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UBC Theses and Dissertations

The enzymatic in vitro evaluation of protein sources for monogastric animals using the pH-stat method Mann, Jasminder Jason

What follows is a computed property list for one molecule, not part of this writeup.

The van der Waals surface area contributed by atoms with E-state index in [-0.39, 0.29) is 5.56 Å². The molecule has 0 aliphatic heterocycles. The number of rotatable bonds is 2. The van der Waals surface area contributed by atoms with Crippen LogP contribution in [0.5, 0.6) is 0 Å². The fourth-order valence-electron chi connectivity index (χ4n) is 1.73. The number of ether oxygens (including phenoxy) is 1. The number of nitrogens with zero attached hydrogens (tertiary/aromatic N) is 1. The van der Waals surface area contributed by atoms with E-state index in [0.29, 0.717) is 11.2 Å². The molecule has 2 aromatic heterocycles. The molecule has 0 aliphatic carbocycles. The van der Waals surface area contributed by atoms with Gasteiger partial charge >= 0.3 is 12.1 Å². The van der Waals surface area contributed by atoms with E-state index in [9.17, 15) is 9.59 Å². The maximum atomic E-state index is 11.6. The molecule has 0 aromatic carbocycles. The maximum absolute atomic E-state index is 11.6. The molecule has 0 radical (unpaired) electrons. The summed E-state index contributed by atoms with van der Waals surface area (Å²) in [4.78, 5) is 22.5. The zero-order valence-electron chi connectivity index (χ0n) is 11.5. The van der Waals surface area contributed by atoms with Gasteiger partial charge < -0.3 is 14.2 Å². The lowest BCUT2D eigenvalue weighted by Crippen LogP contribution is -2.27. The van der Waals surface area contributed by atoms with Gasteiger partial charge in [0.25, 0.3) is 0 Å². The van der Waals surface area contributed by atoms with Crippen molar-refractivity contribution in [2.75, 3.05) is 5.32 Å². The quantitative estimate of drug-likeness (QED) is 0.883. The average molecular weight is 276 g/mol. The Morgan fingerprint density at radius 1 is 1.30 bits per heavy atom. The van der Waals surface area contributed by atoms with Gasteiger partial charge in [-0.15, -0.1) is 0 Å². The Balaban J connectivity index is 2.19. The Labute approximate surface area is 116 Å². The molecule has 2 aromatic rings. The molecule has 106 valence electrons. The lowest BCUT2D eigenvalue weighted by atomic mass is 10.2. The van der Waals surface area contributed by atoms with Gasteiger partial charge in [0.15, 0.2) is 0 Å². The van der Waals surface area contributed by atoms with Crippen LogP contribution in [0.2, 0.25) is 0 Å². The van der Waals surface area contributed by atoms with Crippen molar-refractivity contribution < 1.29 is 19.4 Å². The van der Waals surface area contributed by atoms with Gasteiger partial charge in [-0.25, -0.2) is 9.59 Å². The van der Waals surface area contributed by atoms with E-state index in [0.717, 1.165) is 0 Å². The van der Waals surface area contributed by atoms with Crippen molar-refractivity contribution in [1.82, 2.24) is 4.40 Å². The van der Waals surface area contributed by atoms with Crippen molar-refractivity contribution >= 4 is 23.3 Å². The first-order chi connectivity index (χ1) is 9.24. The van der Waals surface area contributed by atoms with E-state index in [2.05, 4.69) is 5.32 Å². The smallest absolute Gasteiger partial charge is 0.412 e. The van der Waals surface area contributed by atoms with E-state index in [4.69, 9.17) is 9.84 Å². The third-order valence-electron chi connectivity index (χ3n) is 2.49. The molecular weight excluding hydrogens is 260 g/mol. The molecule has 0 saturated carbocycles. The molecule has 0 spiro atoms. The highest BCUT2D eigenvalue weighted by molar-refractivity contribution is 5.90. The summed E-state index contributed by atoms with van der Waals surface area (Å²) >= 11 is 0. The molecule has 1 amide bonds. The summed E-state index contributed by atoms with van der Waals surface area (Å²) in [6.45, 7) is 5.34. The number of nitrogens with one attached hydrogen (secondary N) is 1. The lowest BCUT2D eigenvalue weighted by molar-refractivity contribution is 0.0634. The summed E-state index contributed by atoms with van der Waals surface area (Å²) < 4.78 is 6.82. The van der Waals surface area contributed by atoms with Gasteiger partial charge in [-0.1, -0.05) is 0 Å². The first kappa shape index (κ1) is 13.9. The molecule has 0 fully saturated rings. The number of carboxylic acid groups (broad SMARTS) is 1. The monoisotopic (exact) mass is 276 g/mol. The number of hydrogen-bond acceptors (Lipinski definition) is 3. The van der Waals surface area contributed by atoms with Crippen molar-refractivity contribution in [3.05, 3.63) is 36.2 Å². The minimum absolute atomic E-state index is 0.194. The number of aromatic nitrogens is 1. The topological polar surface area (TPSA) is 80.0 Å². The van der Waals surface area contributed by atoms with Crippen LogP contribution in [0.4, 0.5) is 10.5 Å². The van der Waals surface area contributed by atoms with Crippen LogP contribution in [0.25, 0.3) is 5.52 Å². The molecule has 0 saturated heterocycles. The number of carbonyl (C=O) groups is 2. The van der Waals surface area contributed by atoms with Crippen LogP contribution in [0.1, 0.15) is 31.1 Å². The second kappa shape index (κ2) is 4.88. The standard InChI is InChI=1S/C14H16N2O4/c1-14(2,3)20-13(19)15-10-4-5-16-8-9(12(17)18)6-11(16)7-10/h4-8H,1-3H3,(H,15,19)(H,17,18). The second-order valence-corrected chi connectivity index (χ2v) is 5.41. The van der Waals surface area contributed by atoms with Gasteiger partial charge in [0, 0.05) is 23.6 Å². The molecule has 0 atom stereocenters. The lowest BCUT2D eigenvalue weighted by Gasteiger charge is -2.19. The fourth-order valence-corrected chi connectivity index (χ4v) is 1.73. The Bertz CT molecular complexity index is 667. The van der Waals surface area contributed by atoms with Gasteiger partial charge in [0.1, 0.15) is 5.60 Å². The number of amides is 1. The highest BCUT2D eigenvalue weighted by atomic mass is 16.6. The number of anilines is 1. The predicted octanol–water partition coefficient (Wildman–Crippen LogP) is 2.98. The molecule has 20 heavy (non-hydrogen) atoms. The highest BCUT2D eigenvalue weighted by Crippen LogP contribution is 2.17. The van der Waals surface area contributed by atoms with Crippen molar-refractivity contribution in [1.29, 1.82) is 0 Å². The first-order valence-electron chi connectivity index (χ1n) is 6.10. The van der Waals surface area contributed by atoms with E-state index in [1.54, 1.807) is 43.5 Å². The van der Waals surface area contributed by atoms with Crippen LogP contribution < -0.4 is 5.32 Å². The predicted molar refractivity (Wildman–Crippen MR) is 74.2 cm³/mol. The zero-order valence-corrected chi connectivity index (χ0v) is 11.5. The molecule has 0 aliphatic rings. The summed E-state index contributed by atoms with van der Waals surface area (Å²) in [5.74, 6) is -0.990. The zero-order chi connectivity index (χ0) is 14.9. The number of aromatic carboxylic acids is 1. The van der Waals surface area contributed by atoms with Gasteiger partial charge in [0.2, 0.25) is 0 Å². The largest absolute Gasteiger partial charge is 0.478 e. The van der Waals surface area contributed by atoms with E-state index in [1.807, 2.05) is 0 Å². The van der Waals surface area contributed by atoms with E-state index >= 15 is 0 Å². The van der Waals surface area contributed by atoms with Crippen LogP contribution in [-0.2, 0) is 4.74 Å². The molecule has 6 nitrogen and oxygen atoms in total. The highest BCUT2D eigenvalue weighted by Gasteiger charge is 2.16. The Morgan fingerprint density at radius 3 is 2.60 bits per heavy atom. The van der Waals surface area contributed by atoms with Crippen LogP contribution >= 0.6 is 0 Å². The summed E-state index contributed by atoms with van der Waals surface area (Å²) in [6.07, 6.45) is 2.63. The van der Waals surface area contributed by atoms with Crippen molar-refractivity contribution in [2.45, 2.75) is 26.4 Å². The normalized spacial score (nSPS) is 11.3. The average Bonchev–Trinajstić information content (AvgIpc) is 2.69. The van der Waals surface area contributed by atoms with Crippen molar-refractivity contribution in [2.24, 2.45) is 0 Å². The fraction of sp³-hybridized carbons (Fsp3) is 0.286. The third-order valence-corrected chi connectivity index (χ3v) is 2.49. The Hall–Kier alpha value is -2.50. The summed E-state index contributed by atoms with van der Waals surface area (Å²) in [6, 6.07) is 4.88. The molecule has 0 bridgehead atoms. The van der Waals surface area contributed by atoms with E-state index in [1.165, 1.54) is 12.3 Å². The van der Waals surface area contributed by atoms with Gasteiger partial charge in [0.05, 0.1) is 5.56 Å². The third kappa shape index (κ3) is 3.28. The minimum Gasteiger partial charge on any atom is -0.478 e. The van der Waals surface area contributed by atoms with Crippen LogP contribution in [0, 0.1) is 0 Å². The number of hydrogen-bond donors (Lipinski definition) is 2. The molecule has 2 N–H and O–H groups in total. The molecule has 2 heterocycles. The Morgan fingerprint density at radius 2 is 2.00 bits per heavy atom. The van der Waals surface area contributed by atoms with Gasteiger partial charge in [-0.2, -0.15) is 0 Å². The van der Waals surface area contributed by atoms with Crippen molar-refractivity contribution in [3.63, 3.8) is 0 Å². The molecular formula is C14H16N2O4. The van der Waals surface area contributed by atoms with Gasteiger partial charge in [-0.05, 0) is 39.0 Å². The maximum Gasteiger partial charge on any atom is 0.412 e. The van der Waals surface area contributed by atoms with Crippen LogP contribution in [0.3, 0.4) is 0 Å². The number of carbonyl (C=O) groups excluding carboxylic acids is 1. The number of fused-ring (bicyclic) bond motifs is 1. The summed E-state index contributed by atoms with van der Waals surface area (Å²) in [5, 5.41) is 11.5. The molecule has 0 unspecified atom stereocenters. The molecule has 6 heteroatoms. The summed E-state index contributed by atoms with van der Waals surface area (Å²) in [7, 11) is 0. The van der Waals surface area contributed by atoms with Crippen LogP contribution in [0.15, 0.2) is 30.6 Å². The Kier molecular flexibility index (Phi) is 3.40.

Three experiments were conducted to study the sensitivity of the pH-stat (in vitro) method in the prediction of true digestibility (TD), as measured by amount of base added, of plant proteins, either alone or in the presence of specific additives (nitrogen-free mixture, vitamin mixture and/or mineral mixture) as part of a complete diet of plant proteins that had been subjected to various levels and forms of heating. The in vitro TD values were then compared with TD values obtained in. vivo (Wistar rats). In experiment 1, the effect of temperature (dry-heating at 80, 100, 120, 150, 180 and 240° C or autoclaving at 121° C) and time (30, 60, 120 and 240 minutes) of heat application on in vitro base consumption (BC) was measured in 3 grains (wheat, barley and sorghum) and whole defatted soybeans. The largest increase in BC measured by the pH-stat method was that of soybeans in response to 30 minutes of autoclaving. Dry heating had various effects on the BC by soybeans, depending upon temperature and time of application, but none of the treatments was as beneficial as autoclaving. Mild, dry-heating of grains at 80-120° C improved BC slightly. The improvement was most marked for wheat. Both dry-heating of grain at temperatures above 120° C and autoclaving reduced the BC significantly for all durations. In experiment 2, the effect of inclusion of non-protein dietary components (minerals, vitamins and a nitrogen-free mixture, singly and in combination) on in. vitro BC measured by the pH-stat method of wheat and fat-extracted soybeans (both proteins in the raw and autoclaved forms) was monitored. For the wheat treatments, the inclusion of a mineral mixture significantly (p<0.001>) increased digestibility. This effect was greatest with autoclaved wheat. It was concluded that, in general, the presence of minerals increased the rate of hydrolysis. With raw soybeans, the distinction between treatments was less well-defined. The treatments containing vitamin or nitrogen-free and mineral combination mixtures were digested to a significantly greater extent than the raw soybeans alone. With autoclaved soybeans, additives had no effect. This lack of response to additives may have been due to the rather large amount of base required by the autoclaved soybean protein alone. In experiment 3, a series of rat-feeding trials were conducted in conjunction with in. vitro digestions. Diets were fed to groups of Wistar rats to determine TD, Biological Value (BV), and Net Protein Utilization (NPU) in vivo. Although BV was measured it was not relevant for this work. Concurrently, the same diets were tested for in. vitro TD by the pH-stat method. Specific regression equations were developed for each protein-type tested, after it was determined that a much lower correlation coefficient was obtained when one general equation was utilized. The newly-developed equations followed the format y = a + bx, where y = TD (as a part of one), a = the y-intercept, b = slope of the function and x = ml 0.10N NaOH added during the 10-minute digestion. Regression equations, correlation coefficients (r) and standard errors for each regression (s) between in. vitro and in vivo true digestibility of proteins were as follows; Soybean, soybean (autoclaved), soybean/wheat combinations (n = 6) r = 0.93 TD = 0.7868 + 0.2175x s = 0.018 Sorghum (raw, autoclaved, 90° C, 120° C, 180° C dry-heated, steamed) (n = 6) r = 0.92 TD = 0.4575 + 1.8841x a = 0.058 Alfalfa pellets/hay in combination with either wheat or barley (n = 13) r = 0.91 TD = 0.3446 + 1.0356x s = 0.046Alfalfa hay and barley combinations (n = 5) r = 0.96 TD = 0.2360 + 1.3194x s = 0.048 Grains (19 barleys, 10 triticales, 6 sorghums, and 2 wheats) (n = 37) r = 0.74 TD = 0.7419 + 0.4759x s = 0.044 In general, it can be stated that the pH-stat method is a useful method for screening proteins for the effect of various treatments on digestibility. Damage due to abnormally severe processing conditions (i.e. heating) is readily detected by the pH-stat technique as indicated by a decrease in the amount of base consumed during enzymatic hydrolysis.

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